The abysmal adoption rate of desktop and mobile touchscreens

Subject: General Tech | September 22, 2014 - 12:34 PM |
Tagged: win 8, dell, Samsung, LG, Lenovo, hp, touchscreen, IDC

The International Data Corporation's latest Worldwide Quarterly PC Monitor Tracker shows that there were a mere 32.5 million touchscreen monitors shipped in Q2 2014, which accounts for 0.4% of the discrete monitors sold.  This may have been a direct influence on the pitiful market penetration of Win 8 in SMB and Enterprise, as the much touted touchscreen support was meaningless to their users interaction with computers.  The mobile side is a bit better but not much; DisplaySearch pegs the percentage of laptops with a touchscreen sold in 2013 was about 11% with a predicted 40% share by 2017 which still falls short of representing half of the market.  You can pop by The Register for a link to some of the findings.

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"Market monitor IDC's latest word on monitors goes some way to explaining limp enthusiasm for Windows 8: people just aren't buying touch-screen monitors.

Windows 8's user interface was designed to work on mouse-driven and poke-enabled devices. It's racked up plenty of sales, but not much love."

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Source: The Register

Touchscreen laptops fail to attract anything but fingerprints

Subject: General Tech | December 12, 2013 - 02:05 PM |
Tagged: win 8.1, touchscreen, notebook, fail

It is going to be hard for Microsoft to flog its new OS when notebook manufactures are not interested in selling touchscreen notebooks.  Apparently the idea of greasy fingers obscuring your view of Metro just hasn't caught on as was predicted by the GUI geniuses behind Win8.  Though DigiTimes does not specify which vendors are abandoning touchscreens, first tier vendors include all of the names you are familiar with.  The decision is financial, not spiteful, as a touchscreen does add around 10% to the cost of producing a notebook and as no one is buying them it is foolish to continue to produce them.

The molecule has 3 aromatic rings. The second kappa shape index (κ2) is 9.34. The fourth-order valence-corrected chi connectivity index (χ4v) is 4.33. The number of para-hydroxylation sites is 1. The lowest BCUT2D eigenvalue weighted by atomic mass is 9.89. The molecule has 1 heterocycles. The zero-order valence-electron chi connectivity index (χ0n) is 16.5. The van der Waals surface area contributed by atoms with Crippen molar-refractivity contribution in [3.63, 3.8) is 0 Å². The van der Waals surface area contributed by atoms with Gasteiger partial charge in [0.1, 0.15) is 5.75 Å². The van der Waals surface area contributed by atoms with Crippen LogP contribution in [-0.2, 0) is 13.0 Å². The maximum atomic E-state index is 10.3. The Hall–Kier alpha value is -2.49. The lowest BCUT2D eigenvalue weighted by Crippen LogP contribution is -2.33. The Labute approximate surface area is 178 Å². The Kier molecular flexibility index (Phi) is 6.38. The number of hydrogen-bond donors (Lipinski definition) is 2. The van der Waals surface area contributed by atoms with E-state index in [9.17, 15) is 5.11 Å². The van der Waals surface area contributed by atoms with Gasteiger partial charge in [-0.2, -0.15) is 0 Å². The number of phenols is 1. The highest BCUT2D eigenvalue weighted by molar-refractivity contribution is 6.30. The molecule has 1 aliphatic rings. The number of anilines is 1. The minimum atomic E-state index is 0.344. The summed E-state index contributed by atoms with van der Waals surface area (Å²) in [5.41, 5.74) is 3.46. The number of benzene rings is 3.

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"Some first-tier notebook brand vendors have recently adjusted their notebook roadmaps for 2014 and will delay the releases of touchscreen conventional notebooks to focus on non-touchscreen models, which have a pricing advantage, according to sources from the upstream supply chain."

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Source: DigiTimes
Subject: Mobile
Manufacturer: Lenovo

Introduction and Design

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Contortionist PCs are a big deal these days as convertible models take the stage to help bridge the gap between notebook and tablet. But not everyone wants to drop a grand on a convertible, and not everyone wants a 12-inch notebook, either. Meanwhile, these same people may not wish to blow their cash on an underpowered (and far less capable) Chromebook or tablet. It’s for these folks that Lenovo has introduced the IdeaPad Flex 14 Ultrabook, which occupies a valuable middle ground between the extremes.